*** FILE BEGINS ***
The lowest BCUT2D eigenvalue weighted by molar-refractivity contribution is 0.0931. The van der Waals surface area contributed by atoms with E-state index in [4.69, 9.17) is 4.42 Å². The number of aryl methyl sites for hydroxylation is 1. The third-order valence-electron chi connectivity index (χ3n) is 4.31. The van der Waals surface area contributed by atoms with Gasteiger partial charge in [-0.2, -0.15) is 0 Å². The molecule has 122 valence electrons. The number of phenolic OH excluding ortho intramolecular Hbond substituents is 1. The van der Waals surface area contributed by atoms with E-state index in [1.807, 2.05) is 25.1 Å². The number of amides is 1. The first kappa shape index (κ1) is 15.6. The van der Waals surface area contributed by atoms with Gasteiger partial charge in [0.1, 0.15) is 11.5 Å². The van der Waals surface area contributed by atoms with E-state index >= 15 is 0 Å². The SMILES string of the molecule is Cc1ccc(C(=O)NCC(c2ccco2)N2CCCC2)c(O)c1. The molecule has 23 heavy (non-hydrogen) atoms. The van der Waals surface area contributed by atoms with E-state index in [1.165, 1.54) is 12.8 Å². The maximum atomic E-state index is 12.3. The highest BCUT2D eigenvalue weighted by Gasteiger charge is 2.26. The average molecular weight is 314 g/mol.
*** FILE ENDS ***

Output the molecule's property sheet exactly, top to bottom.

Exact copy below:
The lowest BCUT2D eigenvalue weighted by molar-refractivity contribution is 0.0931. The van der Waals surface area contributed by atoms with E-state index in [4.69, 9.17) is 4.42 Å². The number of aryl methyl sites for hydroxylation is 1. The third-order valence-electron chi connectivity index (χ3n) is 4.31. The van der Waals surface area contributed by atoms with Gasteiger partial charge in [-0.2, -0.15) is 0 Å². The molecule has 122 valence electrons. The number of phenolic OH excluding ortho intramolecular Hbond substituents is 1. The van der Waals surface area contributed by atoms with E-state index in [1.807, 2.05) is 25.1 Å². The number of amides is 1. The first kappa shape index (κ1) is 15.6. The van der Waals surface area contributed by atoms with Gasteiger partial charge in [0.1, 0.15) is 11.5 Å². The van der Waals surface area contributed by atoms with E-state index >= 15 is 0 Å². The SMILES string of the molecule is Cc1ccc(C(=O)NCC(c2ccco2)N2CCCC2)c(O)c1. The molecule has 23 heavy (non-hydrogen) atoms. The van der Waals surface area contributed by atoms with E-state index in [1.165, 1.54) is 12.8 Å². The maximum atomic E-state index is 12.3. The highest BCUT2D eigenvalue weighted by Gasteiger charge is 2.26. The average molecular weight is 314 g/mol.